Currently, there are three ways SUPs are recycled in Europe: Mechanical, where plastics are turned into secondary materials, but remain unchanged on a molecular level; Chemical, a process that changes the polymers in the plastics to create ‘new’ materials; and Energy Recovery, where plastics are burned to generate electricity. Energy Recovery is an unfavourable process because of how much pollution and waste is created for the energy gained. To avoid this, the EU proposes in the CEAP to incentivise circular business models and production processes where the feedback loops allow products to be reused, refurbished and remanufactured. In a circular economy, ‘recyclables’ are made to last several lifetimes through maintenance, repair, redistribution, refurbishment and/or re-manufacture loops reducing waste amounts and their need to be recycled. By funding R&D initiatives, researchers and scientists can find the alternatives to primary raw materials and promote the use of recycled materials; by developing products that are made to last but are easier to repair and recycle. This allows for local circular economies to collaborate where waste from one company becomes the raw material for another. On a more technical and governmental level there is a need for the modernisation and upgrade of existing recycling and waste-treatment infrastructure. An emphasis must be placed on identifying and removing hazardous substances and contaminants from products, waste and secondary raw materials.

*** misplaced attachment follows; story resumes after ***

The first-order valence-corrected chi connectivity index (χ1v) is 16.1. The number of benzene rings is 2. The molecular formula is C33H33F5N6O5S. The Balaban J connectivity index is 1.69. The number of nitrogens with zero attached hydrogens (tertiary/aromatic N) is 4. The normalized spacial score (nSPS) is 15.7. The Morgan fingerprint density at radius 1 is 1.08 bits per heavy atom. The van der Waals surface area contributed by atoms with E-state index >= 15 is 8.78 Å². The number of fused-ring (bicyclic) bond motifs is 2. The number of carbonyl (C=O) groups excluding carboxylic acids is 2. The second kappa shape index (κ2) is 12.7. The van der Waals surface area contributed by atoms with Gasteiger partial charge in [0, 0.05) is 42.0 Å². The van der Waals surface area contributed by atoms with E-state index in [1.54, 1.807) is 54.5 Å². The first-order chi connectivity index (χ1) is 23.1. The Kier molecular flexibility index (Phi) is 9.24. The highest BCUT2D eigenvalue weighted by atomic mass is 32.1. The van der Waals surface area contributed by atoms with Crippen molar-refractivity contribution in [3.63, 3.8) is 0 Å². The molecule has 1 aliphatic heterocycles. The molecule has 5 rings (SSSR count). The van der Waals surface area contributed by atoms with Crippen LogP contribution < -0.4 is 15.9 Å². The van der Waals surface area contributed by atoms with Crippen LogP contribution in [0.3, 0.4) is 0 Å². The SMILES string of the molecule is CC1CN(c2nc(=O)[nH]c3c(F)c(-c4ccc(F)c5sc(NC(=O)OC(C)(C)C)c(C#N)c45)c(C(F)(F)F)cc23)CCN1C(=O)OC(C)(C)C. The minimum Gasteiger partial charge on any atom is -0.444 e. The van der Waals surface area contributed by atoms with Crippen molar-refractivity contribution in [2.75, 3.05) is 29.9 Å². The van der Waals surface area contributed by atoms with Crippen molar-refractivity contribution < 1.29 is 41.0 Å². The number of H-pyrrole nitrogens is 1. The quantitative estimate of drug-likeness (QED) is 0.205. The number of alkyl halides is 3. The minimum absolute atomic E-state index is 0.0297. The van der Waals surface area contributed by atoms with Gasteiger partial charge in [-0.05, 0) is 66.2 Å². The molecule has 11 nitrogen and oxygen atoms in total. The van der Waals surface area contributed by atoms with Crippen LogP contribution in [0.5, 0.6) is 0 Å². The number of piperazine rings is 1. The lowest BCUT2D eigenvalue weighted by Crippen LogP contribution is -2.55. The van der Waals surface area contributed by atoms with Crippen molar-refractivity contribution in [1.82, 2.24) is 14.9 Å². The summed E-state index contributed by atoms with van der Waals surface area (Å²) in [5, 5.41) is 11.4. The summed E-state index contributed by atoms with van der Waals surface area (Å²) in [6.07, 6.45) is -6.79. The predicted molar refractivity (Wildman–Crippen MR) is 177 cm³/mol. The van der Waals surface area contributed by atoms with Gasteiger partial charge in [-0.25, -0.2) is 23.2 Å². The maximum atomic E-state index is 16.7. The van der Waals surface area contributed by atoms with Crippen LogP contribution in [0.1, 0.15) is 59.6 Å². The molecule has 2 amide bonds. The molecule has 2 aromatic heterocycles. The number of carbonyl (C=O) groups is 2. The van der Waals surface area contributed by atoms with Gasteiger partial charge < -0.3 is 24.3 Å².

The circular economy enables EU citizens to participate in, and benefit from, positive aspects from tackling the environmental problems by changing consumption and production and favouring the sustainable counterpart. It has the potential of creating 1 million new jobs across all skill levels. It encourages circular supply chains and sustains local jobs with the overall target of keeping value in the EU economy. EU investment must be made in smart mobility through public transportation and vehicle sharing services, as well as in the introduction of tools that support sustainable consumption and the green transition through the financing of green skills training and education for EU citizens. This is already in action too, such as in Denmark’s Kalundborg Symbiosis. It is the world’s first partnership of 12 public and private companies working together with a circular approach to production: where the waste and residue of one company becomes a resource at another, which supports the green transformation and favours the environment and economy. Through the distribution of byproduct material, the companies use the full lifecycle of natural resources and recover on expenses otherwise used for material acquisition.